Dosage differential effects of permethrin impregnated into bednets on pyrethroid resistant and susceptible genotypes of the mosquito Anopheles stephensi


Department of Infectious and Tropical Diseases, London School of Hygiene and Tropical Medicine, Keppel Street, London WC1E 7HT, U.K.


Abstract Effects of bednets impregnated with permethrin 200 mg and 500mg/m2 on pyrethroid resistant and susceptible strains of Anopheles stephensi and their F hybrid progeny were studied, using free-flying female mosquitoes of these three genotypes, in a room with a human subject under a polyester net, having one of his arms in contact with the treated netting. Unexpectedly an apparently higher feeding rate, but lower knockdown and mortality rates, of mosquitoes were obtained for each of the three genotypes with the higher concentration of 500mg/m2 compared with the lower dose of 200mg/m2. At the lower dose there was 100% mortality 24 h after exposure of all three genotypes, suggesting that there would not be selection for resistance at this dose. However, at the higher dose there was significantly higher mortality of the susceptible strain than of the F hybrids, suggesting incomplete recessiveness of this resistance and that there would therefore be effective selection for resistance by this dose.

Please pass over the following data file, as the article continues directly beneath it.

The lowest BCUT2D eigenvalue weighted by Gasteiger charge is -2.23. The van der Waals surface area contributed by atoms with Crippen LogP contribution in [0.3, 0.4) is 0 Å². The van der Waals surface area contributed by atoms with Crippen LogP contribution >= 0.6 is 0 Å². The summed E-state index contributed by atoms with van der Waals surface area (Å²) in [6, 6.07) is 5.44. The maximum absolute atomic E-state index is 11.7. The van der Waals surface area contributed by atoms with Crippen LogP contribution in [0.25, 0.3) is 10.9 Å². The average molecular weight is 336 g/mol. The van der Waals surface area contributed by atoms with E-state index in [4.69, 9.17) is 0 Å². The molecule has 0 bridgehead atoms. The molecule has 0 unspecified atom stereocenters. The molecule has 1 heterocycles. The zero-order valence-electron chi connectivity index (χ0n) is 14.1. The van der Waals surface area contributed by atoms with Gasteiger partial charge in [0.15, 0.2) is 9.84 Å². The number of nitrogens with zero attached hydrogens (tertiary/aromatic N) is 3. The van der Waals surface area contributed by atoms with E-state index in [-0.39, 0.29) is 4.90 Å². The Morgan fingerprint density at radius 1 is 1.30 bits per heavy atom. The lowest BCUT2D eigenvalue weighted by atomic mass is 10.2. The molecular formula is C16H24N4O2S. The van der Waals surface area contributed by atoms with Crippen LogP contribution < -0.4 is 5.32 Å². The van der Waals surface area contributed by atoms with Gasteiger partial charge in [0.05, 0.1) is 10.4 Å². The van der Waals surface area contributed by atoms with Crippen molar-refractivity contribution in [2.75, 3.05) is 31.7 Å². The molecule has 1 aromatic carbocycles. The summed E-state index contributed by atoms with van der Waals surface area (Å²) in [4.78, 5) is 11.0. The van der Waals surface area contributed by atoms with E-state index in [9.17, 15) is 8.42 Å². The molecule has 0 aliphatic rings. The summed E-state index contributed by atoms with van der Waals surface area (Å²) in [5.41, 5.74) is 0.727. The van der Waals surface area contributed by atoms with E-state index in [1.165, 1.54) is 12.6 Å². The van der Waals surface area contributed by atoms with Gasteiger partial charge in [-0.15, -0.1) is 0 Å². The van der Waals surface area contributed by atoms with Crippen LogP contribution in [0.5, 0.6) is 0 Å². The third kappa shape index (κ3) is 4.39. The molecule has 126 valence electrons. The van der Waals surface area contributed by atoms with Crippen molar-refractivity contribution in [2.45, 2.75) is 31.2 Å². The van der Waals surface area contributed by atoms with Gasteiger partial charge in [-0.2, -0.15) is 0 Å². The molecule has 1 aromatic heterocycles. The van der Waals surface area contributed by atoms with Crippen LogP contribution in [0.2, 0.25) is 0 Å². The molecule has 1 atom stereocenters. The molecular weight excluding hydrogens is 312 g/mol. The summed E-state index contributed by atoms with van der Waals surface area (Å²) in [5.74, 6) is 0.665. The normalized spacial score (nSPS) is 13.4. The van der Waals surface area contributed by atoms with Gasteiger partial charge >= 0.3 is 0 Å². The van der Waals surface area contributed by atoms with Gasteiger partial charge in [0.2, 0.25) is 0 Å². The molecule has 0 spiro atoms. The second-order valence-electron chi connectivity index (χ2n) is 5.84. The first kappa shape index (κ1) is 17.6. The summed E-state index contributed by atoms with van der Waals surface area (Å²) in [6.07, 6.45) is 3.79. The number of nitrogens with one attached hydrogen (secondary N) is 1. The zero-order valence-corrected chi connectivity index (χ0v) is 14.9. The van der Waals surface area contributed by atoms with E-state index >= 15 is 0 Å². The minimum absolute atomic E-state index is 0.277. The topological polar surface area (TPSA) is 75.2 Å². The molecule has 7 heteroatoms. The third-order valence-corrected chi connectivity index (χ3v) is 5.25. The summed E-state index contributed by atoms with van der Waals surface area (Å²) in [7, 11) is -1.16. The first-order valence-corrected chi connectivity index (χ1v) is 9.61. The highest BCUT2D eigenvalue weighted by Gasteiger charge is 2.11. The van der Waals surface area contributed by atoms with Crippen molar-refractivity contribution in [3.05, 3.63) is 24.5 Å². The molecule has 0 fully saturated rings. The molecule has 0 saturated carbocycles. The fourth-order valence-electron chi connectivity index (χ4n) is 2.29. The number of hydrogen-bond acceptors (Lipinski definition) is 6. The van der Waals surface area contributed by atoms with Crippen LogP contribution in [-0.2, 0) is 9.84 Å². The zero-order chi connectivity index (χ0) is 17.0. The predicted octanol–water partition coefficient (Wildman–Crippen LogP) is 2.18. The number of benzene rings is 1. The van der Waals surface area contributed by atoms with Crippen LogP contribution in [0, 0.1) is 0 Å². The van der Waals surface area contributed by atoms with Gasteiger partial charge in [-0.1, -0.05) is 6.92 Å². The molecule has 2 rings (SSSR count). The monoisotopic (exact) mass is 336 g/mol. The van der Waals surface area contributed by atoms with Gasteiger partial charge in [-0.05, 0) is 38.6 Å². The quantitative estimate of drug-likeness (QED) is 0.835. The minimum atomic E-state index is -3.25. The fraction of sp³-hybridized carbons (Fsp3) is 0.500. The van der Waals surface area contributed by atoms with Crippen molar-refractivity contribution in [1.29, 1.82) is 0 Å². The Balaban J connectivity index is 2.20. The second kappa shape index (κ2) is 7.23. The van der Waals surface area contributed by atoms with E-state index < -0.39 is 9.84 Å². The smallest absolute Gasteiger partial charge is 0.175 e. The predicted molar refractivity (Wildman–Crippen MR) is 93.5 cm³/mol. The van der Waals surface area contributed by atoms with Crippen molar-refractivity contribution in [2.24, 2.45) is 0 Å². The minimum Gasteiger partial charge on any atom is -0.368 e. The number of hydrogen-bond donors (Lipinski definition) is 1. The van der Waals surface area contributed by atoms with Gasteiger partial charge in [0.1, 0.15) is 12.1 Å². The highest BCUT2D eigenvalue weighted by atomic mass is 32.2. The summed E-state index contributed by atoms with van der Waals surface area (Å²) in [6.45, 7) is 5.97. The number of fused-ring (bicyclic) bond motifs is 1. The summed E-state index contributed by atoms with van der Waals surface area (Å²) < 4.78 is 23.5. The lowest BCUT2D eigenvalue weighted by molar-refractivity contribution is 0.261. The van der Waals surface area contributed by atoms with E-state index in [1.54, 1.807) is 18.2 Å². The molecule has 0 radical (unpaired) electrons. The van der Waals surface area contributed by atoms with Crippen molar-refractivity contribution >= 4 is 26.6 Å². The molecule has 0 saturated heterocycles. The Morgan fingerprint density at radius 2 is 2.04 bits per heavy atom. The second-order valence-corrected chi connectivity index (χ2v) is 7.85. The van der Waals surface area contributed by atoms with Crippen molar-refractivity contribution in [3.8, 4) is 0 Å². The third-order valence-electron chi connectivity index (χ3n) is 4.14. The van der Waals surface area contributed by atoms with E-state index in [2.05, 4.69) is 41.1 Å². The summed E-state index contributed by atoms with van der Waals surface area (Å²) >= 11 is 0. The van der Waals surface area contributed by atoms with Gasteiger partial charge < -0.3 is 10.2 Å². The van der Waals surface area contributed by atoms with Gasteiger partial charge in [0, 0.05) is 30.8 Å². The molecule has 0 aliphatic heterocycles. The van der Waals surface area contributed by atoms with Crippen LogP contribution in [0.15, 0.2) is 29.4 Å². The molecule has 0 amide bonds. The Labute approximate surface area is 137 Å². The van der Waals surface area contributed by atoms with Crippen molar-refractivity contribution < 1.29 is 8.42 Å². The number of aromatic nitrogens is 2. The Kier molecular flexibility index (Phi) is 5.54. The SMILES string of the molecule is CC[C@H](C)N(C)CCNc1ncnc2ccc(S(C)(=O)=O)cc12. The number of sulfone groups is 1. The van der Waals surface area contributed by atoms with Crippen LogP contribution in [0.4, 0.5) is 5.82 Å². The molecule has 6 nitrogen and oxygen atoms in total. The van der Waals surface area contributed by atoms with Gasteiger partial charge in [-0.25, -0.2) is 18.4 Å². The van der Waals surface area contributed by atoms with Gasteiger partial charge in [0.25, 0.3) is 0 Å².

When female mosquitoes were confined in bioassay cones on treated netting, the resistant strain of An.stephensi showed significantly less irritability (scored as the time until first flight take-off) in response to each dose, as compared with the susceptible strain and F, hybrids. The higher dose provoked more irritation of each genotype; this could explain the greater knockdown and mortality rates of mosquitoes exposed to the lower dose which was less irritating and hence more effectively insecticidal. Thus a dose of 200mg/m2 is preferable to 500mg/m2 for malaria vector control.